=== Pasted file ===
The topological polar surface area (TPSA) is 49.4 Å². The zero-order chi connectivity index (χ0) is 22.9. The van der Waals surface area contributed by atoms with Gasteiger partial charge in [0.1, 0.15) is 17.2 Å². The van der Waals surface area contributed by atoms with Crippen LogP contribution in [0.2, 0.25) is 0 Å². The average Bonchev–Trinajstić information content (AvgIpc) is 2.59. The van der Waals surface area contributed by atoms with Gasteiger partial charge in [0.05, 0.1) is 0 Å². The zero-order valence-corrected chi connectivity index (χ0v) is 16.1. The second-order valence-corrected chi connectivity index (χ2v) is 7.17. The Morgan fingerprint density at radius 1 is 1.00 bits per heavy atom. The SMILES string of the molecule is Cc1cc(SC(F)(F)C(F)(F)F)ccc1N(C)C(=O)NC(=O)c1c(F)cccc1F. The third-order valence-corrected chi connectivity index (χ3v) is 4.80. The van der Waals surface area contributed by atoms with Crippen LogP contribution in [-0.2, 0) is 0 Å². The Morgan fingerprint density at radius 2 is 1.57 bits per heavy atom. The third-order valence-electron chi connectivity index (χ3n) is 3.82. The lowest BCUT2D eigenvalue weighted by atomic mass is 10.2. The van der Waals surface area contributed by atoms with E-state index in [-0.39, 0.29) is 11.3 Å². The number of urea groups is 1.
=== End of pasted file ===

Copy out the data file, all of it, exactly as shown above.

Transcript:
The topological polar surface area (TPSA) is 49.4 Å². The zero-order chi connectivity index (χ0) is 22.9. The van der Waals surface area contributed by atoms with Gasteiger partial charge in [0.1, 0.15) is 17.2 Å². The van der Waals surface area contributed by atoms with Crippen LogP contribution in [0.2, 0.25) is 0 Å². The average Bonchev–Trinajstić information content (AvgIpc) is 2.59. The van der Waals surface area contributed by atoms with Gasteiger partial charge in [0.05, 0.1) is 0 Å². The zero-order valence-corrected chi connectivity index (χ0v) is 16.1. The second-order valence-corrected chi connectivity index (χ2v) is 7.17. The Morgan fingerprint density at radius 1 is 1.00 bits per heavy atom. The SMILES string of the molecule is Cc1cc(SC(F)(F)C(F)(F)F)ccc1N(C)C(=O)NC(=O)c1c(F)cccc1F. The third-order valence-corrected chi connectivity index (χ3v) is 4.80. The van der Waals surface area contributed by atoms with Crippen LogP contribution in [-0.2, 0) is 0 Å². The Morgan fingerprint density at radius 2 is 1.57 bits per heavy atom. The third-order valence-electron chi connectivity index (χ3n) is 3.82. The lowest BCUT2D eigenvalue weighted by atomic mass is 10.2. The van der Waals surface area contributed by atoms with E-state index in [-0.39, 0.29) is 11.3 Å². The number of urea groups is 1.